stepTypes = {{0, 1}, {1, 0}, {0, -1}, {-1, 0}},
    pos1 = RandomInteger[{0, 4}, 2]
    },
Return@Rest@NestWhileList[
    Mod[# + RandomChoice[stepTypes], 5] &,
    pos1,
    # != {2, 2} &
    ];
]

Doing walks = (singleWalker[] & /@ Range[1000]); and measuring N@Mean[Length /@ walks] gives (in my case) 31.013. I'm not confident I'm measuring exactly the right length (I took Rest to count the number of steps, rather than the number of places the walker stood, which is different by 1).

You can also look at Histogram[Length /@ walks].

Here's my (edited to handle the switcheroo/synchronization case as discussed in the comments) code for two walkers:

twoWalkers[] := 
  Module[{stepTypes = {{0, 1}, {1, 0}, {0, -1}, {-1, 0}}, 
          pos1 = RandomInteger[{0, 4}, 2], pos2 = RandomInteger[{0, 4}, 2]}, 
    Return@Rest@
    NestWhileList[
        Mod[# + {RandomChoice[stepTypes], RandomChoice[stepTypes]}, 5] &,
        {pos1, pos2}, 
        Not@Or[#2[[1]] == #2[[2]], And[#1 == Reverse[#2]]] &, 2];
    ]

Then, doing walks2 = (twoWalkers[] & /@ Range[1000]); and N@Mean[Length /@ walks2] gives about 35.47 25.8.

I think the issue is that you are measuring far too few N. Monte Carlo often requires hundreds or thousands of measurements to get a good answer, and you need to convince yourself that you're in the "infinite statistics" limit. The dramatic hopping around that you get for small N suggests that you're not taking a reliable average (ie. that your ensemble is too small).

This is related to the fact that the Histograms are very long-tailed.

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  • $\begingroup$ You should have gotten 26.10 and i would say 5000 iterations would be enough. Monte Carlo sims do require a huge amount of statistical data (for it to be accurate) but as that number approaches infinity it gets closer to a specific value, so if after say 5000 iterations you are getting the same mean value, then there is no need to do more. btw as you can read in the comments above, the problem was related to the fact that the walkers didnt move synchronously. Thank you for your answer. $\endgroup$ – Casper Apr 21 '16 at 3:06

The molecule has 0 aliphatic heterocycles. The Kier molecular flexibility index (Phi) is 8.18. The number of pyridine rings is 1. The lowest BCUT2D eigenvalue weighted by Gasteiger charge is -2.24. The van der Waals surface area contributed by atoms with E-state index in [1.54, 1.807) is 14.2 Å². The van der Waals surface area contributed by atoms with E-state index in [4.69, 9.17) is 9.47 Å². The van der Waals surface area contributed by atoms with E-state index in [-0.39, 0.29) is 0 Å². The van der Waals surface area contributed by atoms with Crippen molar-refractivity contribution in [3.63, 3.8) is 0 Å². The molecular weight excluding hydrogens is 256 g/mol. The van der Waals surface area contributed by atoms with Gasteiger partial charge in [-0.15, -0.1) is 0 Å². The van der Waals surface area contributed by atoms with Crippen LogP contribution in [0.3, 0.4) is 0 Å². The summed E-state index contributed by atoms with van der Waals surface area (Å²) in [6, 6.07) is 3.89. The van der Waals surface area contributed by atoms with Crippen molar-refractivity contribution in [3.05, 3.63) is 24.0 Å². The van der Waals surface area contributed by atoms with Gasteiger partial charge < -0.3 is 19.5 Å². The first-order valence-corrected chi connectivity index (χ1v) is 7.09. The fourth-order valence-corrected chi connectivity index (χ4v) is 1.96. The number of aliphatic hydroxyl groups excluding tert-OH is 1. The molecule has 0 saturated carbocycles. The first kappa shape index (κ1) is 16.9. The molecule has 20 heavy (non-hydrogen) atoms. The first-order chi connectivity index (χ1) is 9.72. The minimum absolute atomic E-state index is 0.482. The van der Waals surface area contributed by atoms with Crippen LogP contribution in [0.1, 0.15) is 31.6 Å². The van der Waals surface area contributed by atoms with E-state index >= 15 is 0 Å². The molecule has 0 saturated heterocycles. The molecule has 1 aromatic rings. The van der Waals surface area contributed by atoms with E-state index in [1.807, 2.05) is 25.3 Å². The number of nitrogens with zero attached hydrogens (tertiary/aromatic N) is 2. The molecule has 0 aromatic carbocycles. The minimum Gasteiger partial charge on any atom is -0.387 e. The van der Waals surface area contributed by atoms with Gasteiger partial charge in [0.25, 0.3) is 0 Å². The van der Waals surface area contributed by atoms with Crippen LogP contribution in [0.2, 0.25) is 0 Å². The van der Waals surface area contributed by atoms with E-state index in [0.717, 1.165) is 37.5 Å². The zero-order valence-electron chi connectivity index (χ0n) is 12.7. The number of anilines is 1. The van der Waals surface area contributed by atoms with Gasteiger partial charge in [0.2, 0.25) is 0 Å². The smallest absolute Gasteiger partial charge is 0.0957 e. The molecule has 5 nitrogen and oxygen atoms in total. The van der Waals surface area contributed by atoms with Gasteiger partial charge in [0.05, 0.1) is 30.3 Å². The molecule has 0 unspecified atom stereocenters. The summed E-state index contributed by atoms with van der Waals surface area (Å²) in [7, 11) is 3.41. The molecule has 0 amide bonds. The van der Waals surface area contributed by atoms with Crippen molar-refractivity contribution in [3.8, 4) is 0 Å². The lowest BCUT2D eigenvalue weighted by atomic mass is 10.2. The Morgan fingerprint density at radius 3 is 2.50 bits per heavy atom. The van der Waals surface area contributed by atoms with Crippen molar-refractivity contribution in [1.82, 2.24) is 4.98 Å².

• $\begingroup$ I just ran 100000 trajectories and found that two walkers on a 5x5 grid again to be 35.4851. $\endgroup$ – evanb Apr 21 '16 at 4:22
  • $\begingroup$ The same synchronization problem i had at the very beginning. Look at my answer. Your program does not count for some collisions. $\endgroup$ – Casper Apr 21 '16 at 12:24
  • $\begingroup$ Ah, I see. A switch-places step is a collision. $\endgroup$ – evanb Apr 21 '16 at 17:27
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    $\begingroup$ I implemented the switching case, and got just about 26. $\endgroup$ – evanb Apr 21 '16 at 17:43
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The discrepancy had to do with the way the walkers were subsequently moved. You have to either move synchronously (on separate threads perhaps) or you have to make it check for a specific case where the walkers are exactly one step away and their next step is towards each other. In other words, if they swap positions then there was a collision.

Thanks everyone.